By Alex Brophy
A college graduate with a bachelor's degree will earn $2.3 million over their lifetime, according to Georgetown University research. That's 84 percent more than someone with only a high school diploma.
It's a big financial return, but college is also a big investment, especially when you're not quite sure what to major in. So, it's understandable if you're asking: what are the most popular college majors, and which ones will give you the best chances of maximizing your investment?
Luckily, there are a few ways to start answering those questions. Here are six tips to get you started:
1. Find out what makes you tick
The first, most important step in your higher education journey is to think carefully, and honestly, about some of the key things that most excite you, and what you'd like to spend years — and lots of money — studying. What subject makes you tick? "Figure out what you might like to learn about and become an expert on," says Elizabeth Atcheson, founder of Blue Bridge Career Coaching. "Generally speaking, people who know more get paid more."
Think about what majors typically lead to which jobs. At the same time, keep in mind that your college major won't necessarily limit career options: employers are becoming more flexible about who they hire, and you may find that your major could lead you into an unexpected job. "I know plenty of English and psychology majors who went into business or law or medicine," says Anthony Badillo, lead planner at investment firm Gen Y Planning. His company, for example, was founded by an executive who majored in theater.
2. Consider career earnings potential
A key step in better understanding the potential financial return on different majors is knowing how much you can expect to earn after you graduate. The Bureau of Labor Statistics (BLS) is a great place to start. "Get an idea of possible occupations that various majors could lead to," Elizabeth says. "Then, use the Occupational Outlook Handbook to browse through 800-plus occupations, and note the income associated with each of those occupations."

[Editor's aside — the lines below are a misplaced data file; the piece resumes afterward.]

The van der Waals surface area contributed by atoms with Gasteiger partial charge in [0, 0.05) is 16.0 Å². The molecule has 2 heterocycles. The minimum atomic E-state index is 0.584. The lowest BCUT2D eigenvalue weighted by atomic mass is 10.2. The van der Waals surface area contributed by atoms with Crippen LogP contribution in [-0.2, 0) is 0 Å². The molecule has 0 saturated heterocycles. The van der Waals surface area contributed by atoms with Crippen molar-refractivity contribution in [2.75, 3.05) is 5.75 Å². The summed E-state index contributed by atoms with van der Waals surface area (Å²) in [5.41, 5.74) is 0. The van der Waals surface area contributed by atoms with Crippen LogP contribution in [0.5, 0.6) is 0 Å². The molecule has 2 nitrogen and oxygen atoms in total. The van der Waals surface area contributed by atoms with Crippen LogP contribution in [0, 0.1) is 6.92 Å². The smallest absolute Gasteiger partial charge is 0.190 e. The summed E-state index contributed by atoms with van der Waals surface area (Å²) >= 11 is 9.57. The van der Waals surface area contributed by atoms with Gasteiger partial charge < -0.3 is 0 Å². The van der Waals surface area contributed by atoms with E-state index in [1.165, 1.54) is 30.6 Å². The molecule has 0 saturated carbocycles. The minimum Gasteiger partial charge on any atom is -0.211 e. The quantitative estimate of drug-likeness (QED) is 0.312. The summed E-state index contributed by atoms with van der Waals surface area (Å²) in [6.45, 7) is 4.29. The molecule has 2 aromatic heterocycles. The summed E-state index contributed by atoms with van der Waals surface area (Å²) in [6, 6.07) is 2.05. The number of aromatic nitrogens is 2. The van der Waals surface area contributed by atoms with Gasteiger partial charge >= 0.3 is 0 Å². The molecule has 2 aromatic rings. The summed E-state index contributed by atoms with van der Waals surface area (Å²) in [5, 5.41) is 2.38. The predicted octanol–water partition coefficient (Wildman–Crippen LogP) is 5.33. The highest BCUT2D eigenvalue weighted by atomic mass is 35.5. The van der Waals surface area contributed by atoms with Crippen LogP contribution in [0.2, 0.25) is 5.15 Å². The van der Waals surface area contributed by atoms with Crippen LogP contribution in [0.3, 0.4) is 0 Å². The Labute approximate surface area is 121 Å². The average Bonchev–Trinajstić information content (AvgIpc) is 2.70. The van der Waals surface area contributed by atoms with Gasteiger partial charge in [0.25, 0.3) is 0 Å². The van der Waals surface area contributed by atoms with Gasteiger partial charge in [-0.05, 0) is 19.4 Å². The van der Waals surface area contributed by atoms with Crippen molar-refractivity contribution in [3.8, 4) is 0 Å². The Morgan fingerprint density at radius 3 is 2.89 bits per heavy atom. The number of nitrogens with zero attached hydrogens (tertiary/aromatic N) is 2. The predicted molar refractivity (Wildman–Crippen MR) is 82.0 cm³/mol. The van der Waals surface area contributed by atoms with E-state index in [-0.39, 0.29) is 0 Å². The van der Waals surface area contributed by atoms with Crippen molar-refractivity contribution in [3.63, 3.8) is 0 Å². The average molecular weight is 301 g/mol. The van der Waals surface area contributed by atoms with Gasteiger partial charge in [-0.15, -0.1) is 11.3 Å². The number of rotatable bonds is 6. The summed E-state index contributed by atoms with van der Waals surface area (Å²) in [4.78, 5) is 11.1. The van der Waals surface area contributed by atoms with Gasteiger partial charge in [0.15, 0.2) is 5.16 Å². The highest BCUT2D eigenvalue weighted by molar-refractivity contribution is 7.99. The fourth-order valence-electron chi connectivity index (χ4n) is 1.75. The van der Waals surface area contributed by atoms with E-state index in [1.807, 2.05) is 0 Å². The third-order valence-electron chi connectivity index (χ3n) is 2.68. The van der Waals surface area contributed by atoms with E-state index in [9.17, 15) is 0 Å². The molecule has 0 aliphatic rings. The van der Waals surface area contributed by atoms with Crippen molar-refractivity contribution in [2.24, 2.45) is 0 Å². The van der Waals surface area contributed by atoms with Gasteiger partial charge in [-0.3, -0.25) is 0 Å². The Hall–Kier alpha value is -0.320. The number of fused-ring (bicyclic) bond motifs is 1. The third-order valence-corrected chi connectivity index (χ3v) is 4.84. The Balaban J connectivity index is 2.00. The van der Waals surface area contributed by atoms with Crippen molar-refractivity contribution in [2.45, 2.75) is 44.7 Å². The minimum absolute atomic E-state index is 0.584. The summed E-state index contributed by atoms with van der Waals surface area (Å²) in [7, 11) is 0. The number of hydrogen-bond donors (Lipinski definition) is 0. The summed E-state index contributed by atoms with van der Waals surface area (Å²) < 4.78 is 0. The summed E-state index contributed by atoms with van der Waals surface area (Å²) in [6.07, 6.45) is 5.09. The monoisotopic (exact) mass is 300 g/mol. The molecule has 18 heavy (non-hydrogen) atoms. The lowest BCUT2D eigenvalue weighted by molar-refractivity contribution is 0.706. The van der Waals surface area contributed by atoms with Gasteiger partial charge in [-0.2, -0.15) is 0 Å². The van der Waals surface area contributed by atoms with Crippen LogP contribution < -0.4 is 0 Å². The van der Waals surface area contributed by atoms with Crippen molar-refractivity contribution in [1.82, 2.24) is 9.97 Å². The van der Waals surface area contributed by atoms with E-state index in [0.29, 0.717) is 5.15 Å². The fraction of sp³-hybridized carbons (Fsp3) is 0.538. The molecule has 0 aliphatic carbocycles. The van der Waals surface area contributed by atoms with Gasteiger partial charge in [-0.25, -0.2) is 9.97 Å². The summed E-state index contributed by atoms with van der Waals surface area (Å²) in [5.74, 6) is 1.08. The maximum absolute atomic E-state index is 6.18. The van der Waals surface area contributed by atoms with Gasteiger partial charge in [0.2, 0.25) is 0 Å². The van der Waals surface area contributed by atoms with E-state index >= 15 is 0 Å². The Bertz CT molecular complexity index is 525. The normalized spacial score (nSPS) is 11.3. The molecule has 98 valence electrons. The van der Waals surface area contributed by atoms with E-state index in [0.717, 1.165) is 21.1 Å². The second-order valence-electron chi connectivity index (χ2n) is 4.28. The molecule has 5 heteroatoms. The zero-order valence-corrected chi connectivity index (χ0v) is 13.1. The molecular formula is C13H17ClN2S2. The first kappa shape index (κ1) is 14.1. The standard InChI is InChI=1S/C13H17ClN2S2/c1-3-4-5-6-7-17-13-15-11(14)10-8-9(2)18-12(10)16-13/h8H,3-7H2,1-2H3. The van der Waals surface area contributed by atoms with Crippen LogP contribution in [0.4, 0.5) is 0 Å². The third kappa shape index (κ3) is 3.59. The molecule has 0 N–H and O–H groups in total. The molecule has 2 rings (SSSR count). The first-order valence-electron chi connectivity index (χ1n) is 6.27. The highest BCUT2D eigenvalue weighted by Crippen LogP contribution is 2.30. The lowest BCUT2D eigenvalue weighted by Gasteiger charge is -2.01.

It's also worth checking out online salary trackers — many of which are free.
3. Look at industry growth rates
You should also consider which industries will create the most new jobs in the future. For example, college majors in growing industries like alternative energy, technology and health care will probably increase your chances of landing a meaningful job in those fields when you graduate.
The BLS has compiled a list of what are projected to be the 20 fastest-growing occupations in the coming years, including the median pay of each. You should definitely seek out advisors and mentors—both in your target industry, and at your school. Professors, college advisors, and the career counsellors in your school guidance center can all be great resources.
4. Match your college with your major
When choosing a major, be sure to factor in the cost of your education. If your goal is to become a teacher or social worker, consider the long-term implications of paying back student loans to attend an expensive private university. And research student loan forgiveness programs that help people enter public service careers.
Thinking about career in engineering, which tends to offer relatively high incomes? Definitely consider schools that have well-regarded engineering programs with large alumni networks that you can tap into, like the Massachusetts Institute of Technology, or a state school, such as the University of Wisconsin at Madison.
Reach out to talk with people who work in fields you might like to enter, to ask them what they like and don't like about it.
5. Get a feel for the study and the job
If you aren't sure what you want to study, consider taking basic intro courses across a range of topics to test various majors—while you chip away at your core curriculum. And, if you're interested in the topic, take the next step: find out what's involved in the day-to-day work of different professions.
"Reach out to talk with people who work in fields you might like to enter, to ask them what they like and don't like about it," says Elizabeth. "This will help you get a realistic understanding of what it's like to work as a social worker or field biologist or actuary or software developer or graphic designer or anything else."
6. Remember it's part of a lifetime of learning
Regardless of whether you feel confident or concerned about your choice of major, it's crucial to remember that it's not the end of the road. Rather, it's one of the first steps in a lifetime of learning. Don't panic about the array of possibilities facing you—embrace them. "College is a time to explore and learn and grow and that is something that should be enjoyed and treasured," Anthony says.
JPMorgan Chase Bank, N.A. Member FDIC